A care home worker who sprayed an aerosol can in the face of a 77-year-old woman with dementia has been convicted of an ill-treatment offence.
Susan Draper, 43, is the second care worker convicted of ill-treating Betty Boylan after her family rigged up a covert camera in her room.
Birmingham Magistrates' Court was told Draper, who has since been dismissed from the city's Bupa-run Perry Locks care home, used a can of Impulse body spray around a foot away from Mrs Boylan's face.
Draper, of Cranehouse Road, Kingstanding, denied ill-treating the immobile pensioner but was found guilty after a day-long trial heard she had "dehumanised" her in September last year.
CCTV footage (pictured) played to the trial showed what prosecutors allege was Mrs Boylan coughing and gurgling after being placed into a chair and sprayed in the face with the aerosol.
Prosecutor Sean Williams told the court the covert camera was placed in Mrs Boylan's room to monitor the retired nurse's treatment amid concerns at apparent bruising.
Describing the CCTV, Mr Williams told the court: "The prosecution say it's fairly clear she is being being sprayed in her face.
"The words used by Betty are 'stop it' - she is not able to move out of the way. She (Draper) appears to spray the top of her head. She is in very close proximity to her face, eyes and mouth.
"As she does this, the victim is heard to gurgle."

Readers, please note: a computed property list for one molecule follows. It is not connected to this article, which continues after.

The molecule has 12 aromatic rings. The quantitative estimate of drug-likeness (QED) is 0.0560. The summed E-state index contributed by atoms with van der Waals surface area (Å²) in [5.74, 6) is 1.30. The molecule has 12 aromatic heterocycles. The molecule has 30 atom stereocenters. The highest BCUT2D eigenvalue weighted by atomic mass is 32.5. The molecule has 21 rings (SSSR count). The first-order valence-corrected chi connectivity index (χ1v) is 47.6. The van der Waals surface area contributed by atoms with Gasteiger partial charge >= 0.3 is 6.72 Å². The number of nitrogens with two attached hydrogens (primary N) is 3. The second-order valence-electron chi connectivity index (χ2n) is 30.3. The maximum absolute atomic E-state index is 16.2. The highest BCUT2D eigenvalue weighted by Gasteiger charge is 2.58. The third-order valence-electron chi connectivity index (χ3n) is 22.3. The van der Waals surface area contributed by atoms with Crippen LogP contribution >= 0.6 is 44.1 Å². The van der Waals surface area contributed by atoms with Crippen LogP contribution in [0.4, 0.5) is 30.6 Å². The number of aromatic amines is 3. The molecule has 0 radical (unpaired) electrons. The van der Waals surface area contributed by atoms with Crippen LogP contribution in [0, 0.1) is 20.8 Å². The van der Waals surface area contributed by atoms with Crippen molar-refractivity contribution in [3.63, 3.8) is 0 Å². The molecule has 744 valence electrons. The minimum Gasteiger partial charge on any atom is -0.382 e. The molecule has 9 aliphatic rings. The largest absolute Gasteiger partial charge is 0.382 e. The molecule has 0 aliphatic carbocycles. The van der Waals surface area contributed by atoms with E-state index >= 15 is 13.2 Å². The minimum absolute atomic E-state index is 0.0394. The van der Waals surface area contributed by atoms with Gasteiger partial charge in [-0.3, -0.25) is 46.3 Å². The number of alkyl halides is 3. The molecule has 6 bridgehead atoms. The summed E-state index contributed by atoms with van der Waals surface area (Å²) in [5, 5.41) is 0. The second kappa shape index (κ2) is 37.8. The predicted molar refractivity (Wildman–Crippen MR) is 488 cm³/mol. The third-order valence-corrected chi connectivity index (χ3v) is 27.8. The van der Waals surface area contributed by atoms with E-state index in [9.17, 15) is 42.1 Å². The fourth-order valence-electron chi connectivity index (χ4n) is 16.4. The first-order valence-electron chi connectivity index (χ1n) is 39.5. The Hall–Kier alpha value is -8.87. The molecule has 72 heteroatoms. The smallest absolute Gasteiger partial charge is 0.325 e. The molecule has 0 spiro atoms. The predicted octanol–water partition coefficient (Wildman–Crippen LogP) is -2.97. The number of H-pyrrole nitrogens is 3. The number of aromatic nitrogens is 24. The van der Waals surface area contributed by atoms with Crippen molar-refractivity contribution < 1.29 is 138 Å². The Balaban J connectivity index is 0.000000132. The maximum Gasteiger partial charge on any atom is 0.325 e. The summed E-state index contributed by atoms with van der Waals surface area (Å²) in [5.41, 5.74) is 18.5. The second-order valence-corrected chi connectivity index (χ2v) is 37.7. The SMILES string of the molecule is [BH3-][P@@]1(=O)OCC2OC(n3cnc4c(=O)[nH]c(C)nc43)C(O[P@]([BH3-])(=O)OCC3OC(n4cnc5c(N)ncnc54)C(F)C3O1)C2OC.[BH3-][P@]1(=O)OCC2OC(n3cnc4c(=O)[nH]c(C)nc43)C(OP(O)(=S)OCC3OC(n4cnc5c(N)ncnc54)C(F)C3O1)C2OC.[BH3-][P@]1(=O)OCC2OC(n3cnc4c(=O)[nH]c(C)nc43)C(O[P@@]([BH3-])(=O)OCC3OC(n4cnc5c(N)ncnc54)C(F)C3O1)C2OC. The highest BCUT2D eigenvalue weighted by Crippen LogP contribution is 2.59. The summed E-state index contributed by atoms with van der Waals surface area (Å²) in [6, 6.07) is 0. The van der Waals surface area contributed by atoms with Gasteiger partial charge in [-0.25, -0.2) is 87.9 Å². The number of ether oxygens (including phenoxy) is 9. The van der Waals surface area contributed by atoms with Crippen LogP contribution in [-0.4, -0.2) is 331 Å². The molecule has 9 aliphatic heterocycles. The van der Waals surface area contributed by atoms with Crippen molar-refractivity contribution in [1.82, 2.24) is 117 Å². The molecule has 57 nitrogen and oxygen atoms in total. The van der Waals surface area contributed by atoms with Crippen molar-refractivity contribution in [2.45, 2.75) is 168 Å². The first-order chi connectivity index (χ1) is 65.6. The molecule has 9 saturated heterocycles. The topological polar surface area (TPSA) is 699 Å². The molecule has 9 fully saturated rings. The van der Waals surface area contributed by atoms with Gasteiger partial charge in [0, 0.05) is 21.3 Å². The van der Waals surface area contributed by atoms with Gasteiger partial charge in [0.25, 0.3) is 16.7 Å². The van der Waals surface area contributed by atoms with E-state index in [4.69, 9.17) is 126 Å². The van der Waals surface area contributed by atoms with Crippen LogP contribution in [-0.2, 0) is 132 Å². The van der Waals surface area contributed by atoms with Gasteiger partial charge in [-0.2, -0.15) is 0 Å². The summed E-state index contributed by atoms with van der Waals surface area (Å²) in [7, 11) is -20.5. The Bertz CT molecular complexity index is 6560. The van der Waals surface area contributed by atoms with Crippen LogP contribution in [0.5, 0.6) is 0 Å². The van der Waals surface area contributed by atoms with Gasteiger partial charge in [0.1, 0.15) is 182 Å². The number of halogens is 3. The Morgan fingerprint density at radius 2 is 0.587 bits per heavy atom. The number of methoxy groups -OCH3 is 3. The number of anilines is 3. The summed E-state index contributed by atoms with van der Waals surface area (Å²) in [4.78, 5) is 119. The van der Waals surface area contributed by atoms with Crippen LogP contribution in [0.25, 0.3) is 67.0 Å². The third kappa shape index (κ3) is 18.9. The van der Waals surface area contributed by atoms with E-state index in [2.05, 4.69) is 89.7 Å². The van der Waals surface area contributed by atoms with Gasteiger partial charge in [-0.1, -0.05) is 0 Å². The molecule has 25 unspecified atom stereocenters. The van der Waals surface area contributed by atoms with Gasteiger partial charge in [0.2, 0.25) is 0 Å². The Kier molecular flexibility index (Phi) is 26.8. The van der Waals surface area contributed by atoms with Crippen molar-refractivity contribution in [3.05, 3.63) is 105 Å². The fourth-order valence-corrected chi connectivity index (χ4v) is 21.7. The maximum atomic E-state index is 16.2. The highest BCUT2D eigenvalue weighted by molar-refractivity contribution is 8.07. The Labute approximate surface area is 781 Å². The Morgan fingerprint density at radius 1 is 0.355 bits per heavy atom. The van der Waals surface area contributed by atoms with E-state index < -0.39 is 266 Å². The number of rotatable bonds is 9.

After being told the spray had gone in a colleague's mouth, Draper was heard to laugh, saying the smell of spray was "better than poo", the court heard.
The carer later told investigators she had made a "stupid mistake" and had lost her job at the home, where she worked for 17 years.
During her trial, the experienced carer told the court she thought she was "loved and liked" at Perry Locks and would never have hurt a resident, adding: "I am not an animal, I wouldn't do that."
But magistrates convicted Draper on the basis that she had been reckless and had used the spray and a hoist inappropriately.
Following the conviction, defence solicitor Peter Ricketts submitted that the offence had not harmed the victim, but had caused momentary discomfort.
Draper was granted unconditional bail until sentencing on July 24.
Care worker Bina Begum, 49, was given a 12-month community order in February after admitting ill treating and neglecting Mrs Boylan. Begum, of Teddington Grove, Perry Barr, was also ordered to carry out 40 hours of unpaid work.
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